WASHINGTON, Nov. 14 (UPI) -- The House of Representatives voted Friday to authorize construction of the Keystone XL pipeline, setting up a final vote expected next week in the Senate.
Members voted 252-161, with 31 Democrats joining Republicans in passing the controversial bill, which has bipartisan support but faces stiff opposition from environmental groups.
The pipeline would extend an existing network that carries crude oil from the oil sands in Alberta, Canada, to Steele City, Nebraska, passing through the environmentally sensitive Sand Hills region.
The legislation, which stalled for years on Capitol Hill, has finally come to a head as a proxy for the battle over Louisiana's Senate seat. Sen. Mary Landrieu, D-La., and Rep. Bill Cassidy, R-La., are headed for a runoff, after Landrieu edged Cassidy in a three-way jungle primary but trails in head-to-head polls.
Landrieu, the chair of the Senate Energy and Natural Resources Committee, has argued her seniority -- even in an upcoming Democratic minority -- has paid dividends for Louisiana's energy industry. Landrieu shepherded the bill through committee and got Senate Majority Leader Harry Reid to agree to hold a vote, but the vote was scrapped after a deal to pass energy efficiency bills failed in the face of Republican opposition earlier this year.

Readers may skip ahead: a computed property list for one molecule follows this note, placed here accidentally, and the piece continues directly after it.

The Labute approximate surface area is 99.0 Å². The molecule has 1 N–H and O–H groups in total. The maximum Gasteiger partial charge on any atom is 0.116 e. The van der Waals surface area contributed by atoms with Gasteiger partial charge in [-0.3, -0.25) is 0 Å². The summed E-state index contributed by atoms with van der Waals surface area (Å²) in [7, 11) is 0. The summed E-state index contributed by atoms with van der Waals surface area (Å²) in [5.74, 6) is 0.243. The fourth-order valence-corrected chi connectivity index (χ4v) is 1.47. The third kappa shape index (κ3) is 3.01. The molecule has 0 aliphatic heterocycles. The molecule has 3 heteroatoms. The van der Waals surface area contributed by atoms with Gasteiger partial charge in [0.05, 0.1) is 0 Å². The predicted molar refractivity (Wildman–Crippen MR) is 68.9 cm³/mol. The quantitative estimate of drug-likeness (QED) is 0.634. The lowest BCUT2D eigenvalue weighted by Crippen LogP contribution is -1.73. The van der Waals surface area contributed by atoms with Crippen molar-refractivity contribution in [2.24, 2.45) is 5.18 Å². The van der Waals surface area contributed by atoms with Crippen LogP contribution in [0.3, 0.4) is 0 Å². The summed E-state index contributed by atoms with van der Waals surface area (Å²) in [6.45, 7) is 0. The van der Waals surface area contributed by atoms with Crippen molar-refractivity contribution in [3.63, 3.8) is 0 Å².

Earlier this week, Landrieu secured a vote, planned for early next week. Not to be outdone, Cassidy pushed the House version of the legislation forward to the floor, where it passed a procedural hurdle Thursday before sailing through its final vote Friday.
But even should the bill pass the Senate, President Obama has not committed to signing it. In Myanmar Friday, Obama hedged, saying he would veto or delay signing the bill, so as not to "short-circuit" the federal environmental impact review.
"I've been clear in the past," he said. "My position hasn't changed that this is a process that is supposed to be followed."
Supporters of the pipeline say its construction and operation would create "thousands" of jobs, while critics contend it would cause irreparable environmental harm, but less than 100 permanent jobs.